Novak Djokovic is Sensitive, Even When the Crowd’s Not Against Him

Novak Djokovic is Sensitive, Even When the Crowd’s Not Against Him

Men’s stars like Jack Kramer, Roy Emerson, Ken Rosewall, Bjorn Borg, John McEnroe, Jimmy Connors, Ivan Lendl, Pete Sampras and Andre Agassi never managed. Federer and Nadal surely won’t either.

But Djokovic is close enough to taste the Grand Slam now, having won the first three of the four legs in 2021. After Tuesday night’s victory he is just six matches away from joining Don Budge, Maureen Connolly, Rod Laver, Margaret Court and Steffi Graf on the short list of those who have achieved it.

Though the shoulder that bothered him at the Tokyo Olympics did not seem to be a problem, it was not an entirely reassuring start. Rune, a teenage qualifier from Denmark whose boyhood hero was Federer, was making his Grand Slam debut. A former world No. 1 as a junior, Rune is a dynamic player with explosive power and contagious energy. He not only won the second set. He got the crowd on his side in Ashe Stadium, the biggest venue in tour-level tennis with its five tiers and 23,771 seats.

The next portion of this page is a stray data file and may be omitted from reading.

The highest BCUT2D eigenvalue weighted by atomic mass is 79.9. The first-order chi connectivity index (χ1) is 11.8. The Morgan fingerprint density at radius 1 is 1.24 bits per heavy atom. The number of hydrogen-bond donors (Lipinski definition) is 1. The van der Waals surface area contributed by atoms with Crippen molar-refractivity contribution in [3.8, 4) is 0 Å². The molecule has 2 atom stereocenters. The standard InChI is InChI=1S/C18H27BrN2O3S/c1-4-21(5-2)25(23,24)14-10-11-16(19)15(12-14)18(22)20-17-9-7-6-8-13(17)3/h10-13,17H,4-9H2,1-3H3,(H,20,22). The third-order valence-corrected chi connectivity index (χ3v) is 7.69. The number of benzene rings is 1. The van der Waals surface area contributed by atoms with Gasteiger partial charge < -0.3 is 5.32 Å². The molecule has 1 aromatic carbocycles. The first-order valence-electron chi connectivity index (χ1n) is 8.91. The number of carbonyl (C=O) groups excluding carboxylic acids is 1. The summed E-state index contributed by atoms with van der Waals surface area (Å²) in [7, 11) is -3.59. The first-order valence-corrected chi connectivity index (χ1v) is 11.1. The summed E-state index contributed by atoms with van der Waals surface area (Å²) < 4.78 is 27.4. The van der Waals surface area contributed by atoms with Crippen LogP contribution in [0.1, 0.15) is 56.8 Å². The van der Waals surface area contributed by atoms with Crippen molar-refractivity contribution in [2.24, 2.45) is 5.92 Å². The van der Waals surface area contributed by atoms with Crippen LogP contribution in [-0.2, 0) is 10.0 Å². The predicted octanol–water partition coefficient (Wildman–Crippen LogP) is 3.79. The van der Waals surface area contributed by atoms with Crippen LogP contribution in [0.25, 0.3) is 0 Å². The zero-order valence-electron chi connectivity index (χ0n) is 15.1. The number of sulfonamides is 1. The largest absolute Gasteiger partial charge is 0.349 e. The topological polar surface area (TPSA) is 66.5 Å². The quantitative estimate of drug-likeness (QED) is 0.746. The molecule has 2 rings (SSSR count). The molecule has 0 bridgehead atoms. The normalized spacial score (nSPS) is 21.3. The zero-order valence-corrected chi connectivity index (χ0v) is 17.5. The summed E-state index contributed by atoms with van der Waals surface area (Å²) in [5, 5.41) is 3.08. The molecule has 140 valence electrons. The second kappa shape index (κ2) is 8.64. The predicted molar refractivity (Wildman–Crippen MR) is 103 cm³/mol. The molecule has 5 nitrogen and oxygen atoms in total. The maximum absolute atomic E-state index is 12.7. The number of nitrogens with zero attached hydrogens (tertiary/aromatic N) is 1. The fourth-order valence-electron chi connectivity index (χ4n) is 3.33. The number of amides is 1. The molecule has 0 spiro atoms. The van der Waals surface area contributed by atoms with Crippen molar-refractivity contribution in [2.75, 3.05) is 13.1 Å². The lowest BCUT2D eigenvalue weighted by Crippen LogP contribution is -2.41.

Though Djokovic looked frustrated and off rhythm as Rune evened the match at one-set-apiece, Djokovic never looked genuinely rattled and was under no threat down the stretch.

Rune, playing his first best-of-five-set match, began to cramp in his legs early in the third set and winced and hobbled between points. He was unable to jump into his serve, unable to run down Djokovic’s drop shots and groundstrokes into the corners.

One suspects that Rune has a bright future (and not because he resembles a young Leonardo DiCaprio). But the final two sets on Tuesday lasted just 51 minutes, less time than it took Rune to win the 58-minute second set.

“Unfortunately, my fitness let me down,” Rune said. “I knew if I had to win, I really had to fight for every point. With my body at this point, it was impossible.”

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